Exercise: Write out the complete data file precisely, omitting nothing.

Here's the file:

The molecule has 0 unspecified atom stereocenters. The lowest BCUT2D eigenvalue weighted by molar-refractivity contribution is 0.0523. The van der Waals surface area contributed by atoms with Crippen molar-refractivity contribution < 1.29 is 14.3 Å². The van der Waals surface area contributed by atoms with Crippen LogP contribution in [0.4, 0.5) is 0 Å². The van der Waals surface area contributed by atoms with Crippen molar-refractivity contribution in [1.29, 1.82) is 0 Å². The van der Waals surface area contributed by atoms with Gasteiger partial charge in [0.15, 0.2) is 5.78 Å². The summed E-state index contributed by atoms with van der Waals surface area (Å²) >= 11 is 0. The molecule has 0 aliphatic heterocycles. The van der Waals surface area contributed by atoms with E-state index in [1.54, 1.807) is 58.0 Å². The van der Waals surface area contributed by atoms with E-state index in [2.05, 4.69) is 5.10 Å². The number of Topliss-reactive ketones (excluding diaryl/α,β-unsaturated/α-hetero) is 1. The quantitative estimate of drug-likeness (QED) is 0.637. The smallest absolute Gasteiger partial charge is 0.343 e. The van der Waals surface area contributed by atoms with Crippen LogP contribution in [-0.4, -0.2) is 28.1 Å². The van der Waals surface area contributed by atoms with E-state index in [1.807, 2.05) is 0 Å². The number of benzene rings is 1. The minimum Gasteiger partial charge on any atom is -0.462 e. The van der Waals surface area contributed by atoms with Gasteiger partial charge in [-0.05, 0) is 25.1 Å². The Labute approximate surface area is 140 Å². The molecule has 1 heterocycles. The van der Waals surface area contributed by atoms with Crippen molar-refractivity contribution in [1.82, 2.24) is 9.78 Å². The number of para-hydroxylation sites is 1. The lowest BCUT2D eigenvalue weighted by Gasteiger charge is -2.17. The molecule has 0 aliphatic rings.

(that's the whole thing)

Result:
The molecule has 0 unspecified atom stereocenters. The lowest BCUT2D eigenvalue weighted by molar-refractivity contribution is 0.0523. The van der Waals surface area contributed by atoms with Crippen molar-refractivity contribution < 1.29 is 14.3 Å². The van der Waals surface area contributed by atoms with Crippen LogP contribution in [0.4, 0.5) is 0 Å². The van der Waals surface area contributed by atoms with Crippen molar-refractivity contribution in [1.29, 1.82) is 0 Å². The van der Waals surface area contributed by atoms with Gasteiger partial charge in [0.15, 0.2) is 5.78 Å². The summed E-state index contributed by atoms with van der Waals surface area (Å²) >= 11 is 0. The molecule has 0 aliphatic heterocycles. The van der Waals surface area contributed by atoms with E-state index in [1.54, 1.807) is 58.0 Å². The van der Waals surface area contributed by atoms with E-state index in [2.05, 4.69) is 5.10 Å². The number of Topliss-reactive ketones (excluding diaryl/α,β-unsaturated/α-hetero) is 1. The quantitative estimate of drug-likeness (QED) is 0.637. The smallest absolute Gasteiger partial charge is 0.343 e. The van der Waals surface area contributed by atoms with Crippen LogP contribution in [-0.4, -0.2) is 28.1 Å². The van der Waals surface area contributed by atoms with E-state index in [1.807, 2.05) is 0 Å². The number of benzene rings is 1. The minimum Gasteiger partial charge on any atom is -0.462 e. The van der Waals surface area contributed by atoms with Gasteiger partial charge in [-0.05, 0) is 25.1 Å². The Labute approximate surface area is 140 Å². The molecule has 1 heterocycles. The van der Waals surface area contributed by atoms with Crippen molar-refractivity contribution in [1.82, 2.24) is 9.78 Å². The number of para-hydroxylation sites is 1. The lowest BCUT2D eigenvalue weighted by Gasteiger charge is -2.17. The molecule has 0 aliphatic rings.